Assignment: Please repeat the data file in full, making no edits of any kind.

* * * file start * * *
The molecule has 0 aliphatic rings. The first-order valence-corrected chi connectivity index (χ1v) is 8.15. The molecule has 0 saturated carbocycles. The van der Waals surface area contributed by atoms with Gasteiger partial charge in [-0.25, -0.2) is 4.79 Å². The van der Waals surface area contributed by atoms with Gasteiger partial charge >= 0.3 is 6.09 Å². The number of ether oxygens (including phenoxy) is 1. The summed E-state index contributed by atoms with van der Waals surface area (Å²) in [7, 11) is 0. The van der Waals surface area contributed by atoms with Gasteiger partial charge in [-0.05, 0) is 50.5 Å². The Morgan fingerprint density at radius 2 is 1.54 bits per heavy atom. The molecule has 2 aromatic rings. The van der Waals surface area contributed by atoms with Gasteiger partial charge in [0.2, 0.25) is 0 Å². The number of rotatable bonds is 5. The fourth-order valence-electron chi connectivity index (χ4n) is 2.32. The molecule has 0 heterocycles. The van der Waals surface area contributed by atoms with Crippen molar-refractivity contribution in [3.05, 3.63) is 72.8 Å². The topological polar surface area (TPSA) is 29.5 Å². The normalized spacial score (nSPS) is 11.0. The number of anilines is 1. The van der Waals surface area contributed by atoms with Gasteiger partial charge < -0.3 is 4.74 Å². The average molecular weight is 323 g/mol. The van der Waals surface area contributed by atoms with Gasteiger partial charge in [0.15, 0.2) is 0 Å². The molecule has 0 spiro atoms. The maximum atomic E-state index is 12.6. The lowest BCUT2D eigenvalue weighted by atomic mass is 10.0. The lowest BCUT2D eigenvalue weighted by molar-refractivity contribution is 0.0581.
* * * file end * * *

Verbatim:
The molecule has 0 aliphatic rings. The first-order valence-corrected chi connectivity index (χ1v) is 8.15. The molecule has 0 saturated carbocycles. The van der Waals surface area contributed by atoms with Gasteiger partial charge in [-0.25, -0.2) is 4.79 Å². The van der Waals surface area contributed by atoms with Gasteiger partial charge >= 0.3 is 6.09 Å². The number of ether oxygens (including phenoxy) is 1. The summed E-state index contributed by atoms with van der Waals surface area (Å²) in [7, 11) is 0. The van der Waals surface area contributed by atoms with Gasteiger partial charge in [-0.05, 0) is 50.5 Å². The Morgan fingerprint density at radius 2 is 1.54 bits per heavy atom. The molecule has 2 aromatic rings. The van der Waals surface area contributed by atoms with Gasteiger partial charge in [0.2, 0.25) is 0 Å². The number of rotatable bonds is 5. The fourth-order valence-electron chi connectivity index (χ4n) is 2.32. The molecule has 0 heterocycles. The van der Waals surface area contributed by atoms with Crippen molar-refractivity contribution in [3.05, 3.63) is 72.8 Å². The topological polar surface area (TPSA) is 29.5 Å². The normalized spacial score (nSPS) is 11.0. The number of anilines is 1. The van der Waals surface area contributed by atoms with Gasteiger partial charge < -0.3 is 4.74 Å². The average molecular weight is 323 g/mol. The van der Waals surface area contributed by atoms with Gasteiger partial charge in [0.15, 0.2) is 0 Å². The molecule has 0 spiro atoms. The maximum atomic E-state index is 12.6. The lowest BCUT2D eigenvalue weighted by atomic mass is 10.0. The lowest BCUT2D eigenvalue weighted by molar-refractivity contribution is 0.0581.